I’m also concerned that part of it is my pin placement relative to the sheet and that when I feed the paper shifts. I’ve tried putting a rubber band across the gripper bars, but was afraid that the rubber band might actually be shifting the paper when it struck.

I’ve taped down a piece of paper to the platen and taken 30 impressions one on top of the over before to ensure thee press wasn’t wobbling - perfect each time - so I know nothing is wrong there. Still if I try to print now using pins (without taping down the sheet) and let it double impress (to get a heavier lay of ink) things always seem to shift a bit meaning I can’t take a double impression when I have large areas of color which makes it very difficult to get a really nice even field.

How do you line up? When I see experts printing they never seem to have to move the gauge pins for the second run. What can do I do to save myself hours of trying to ge those tiny edges to line up! Also I always make sure to apply trapping to my designs when there is a need for hairline register, how much trapping do you apply?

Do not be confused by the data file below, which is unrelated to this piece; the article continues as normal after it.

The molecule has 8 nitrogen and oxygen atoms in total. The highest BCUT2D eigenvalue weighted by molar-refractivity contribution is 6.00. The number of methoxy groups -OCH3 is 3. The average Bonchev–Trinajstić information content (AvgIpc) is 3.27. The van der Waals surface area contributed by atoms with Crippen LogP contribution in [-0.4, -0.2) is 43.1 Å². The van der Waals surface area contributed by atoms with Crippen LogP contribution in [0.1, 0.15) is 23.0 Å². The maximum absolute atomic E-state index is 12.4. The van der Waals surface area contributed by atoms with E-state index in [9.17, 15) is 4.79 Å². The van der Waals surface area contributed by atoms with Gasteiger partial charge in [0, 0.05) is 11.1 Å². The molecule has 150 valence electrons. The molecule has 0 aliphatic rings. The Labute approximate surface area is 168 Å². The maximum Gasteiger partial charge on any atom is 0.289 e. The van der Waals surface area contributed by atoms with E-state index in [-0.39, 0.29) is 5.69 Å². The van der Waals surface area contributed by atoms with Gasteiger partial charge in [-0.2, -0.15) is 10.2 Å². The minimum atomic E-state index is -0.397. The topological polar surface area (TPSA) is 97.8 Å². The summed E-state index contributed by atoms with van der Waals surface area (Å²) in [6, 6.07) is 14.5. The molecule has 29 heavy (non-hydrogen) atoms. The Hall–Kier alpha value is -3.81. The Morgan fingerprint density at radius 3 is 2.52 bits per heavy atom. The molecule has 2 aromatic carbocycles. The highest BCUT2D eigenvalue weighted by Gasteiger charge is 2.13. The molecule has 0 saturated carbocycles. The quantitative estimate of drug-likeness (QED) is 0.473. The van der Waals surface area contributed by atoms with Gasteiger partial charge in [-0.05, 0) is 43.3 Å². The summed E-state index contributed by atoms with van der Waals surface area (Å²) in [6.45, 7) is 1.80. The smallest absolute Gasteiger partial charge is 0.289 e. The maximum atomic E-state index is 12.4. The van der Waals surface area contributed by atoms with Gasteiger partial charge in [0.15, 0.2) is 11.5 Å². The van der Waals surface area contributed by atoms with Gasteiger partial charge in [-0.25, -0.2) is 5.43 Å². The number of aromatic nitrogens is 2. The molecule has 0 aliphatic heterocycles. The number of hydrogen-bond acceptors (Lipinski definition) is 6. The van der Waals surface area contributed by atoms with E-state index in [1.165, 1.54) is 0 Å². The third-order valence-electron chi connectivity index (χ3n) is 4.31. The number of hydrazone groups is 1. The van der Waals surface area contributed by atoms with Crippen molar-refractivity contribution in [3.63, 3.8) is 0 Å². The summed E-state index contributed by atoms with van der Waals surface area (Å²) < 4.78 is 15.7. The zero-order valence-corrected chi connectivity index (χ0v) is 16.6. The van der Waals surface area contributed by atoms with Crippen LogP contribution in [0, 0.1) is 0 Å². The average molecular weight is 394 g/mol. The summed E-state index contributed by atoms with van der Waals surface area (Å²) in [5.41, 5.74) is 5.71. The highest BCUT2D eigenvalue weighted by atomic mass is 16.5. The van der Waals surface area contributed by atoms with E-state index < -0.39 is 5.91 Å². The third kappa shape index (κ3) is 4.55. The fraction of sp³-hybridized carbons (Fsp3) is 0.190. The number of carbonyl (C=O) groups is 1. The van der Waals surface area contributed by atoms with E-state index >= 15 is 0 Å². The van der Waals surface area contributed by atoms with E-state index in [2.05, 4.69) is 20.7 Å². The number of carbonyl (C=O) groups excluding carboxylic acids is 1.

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I should mention, when I’m lining up it always seems like the misalignment is based on rotation not a simple vertical or horizontal shift… that’s what makes line up so difficult, because I’m usually trying to move just one pin to angle the paper to line up with the not square plate… This becomes a nightmare because the pins have a 1/2” surface of where they meet the paper, meaning those two surfaces must be aligned so moving one just means the paper won’t lay against the two bottom pins the same way each time, but will instead be sliding around like it’s on a fulcrum depending on which surface it contacts first…. UGH! I’m dying over here. Any expert want to come to Virginia and give me a proper C&P lesson? Haha.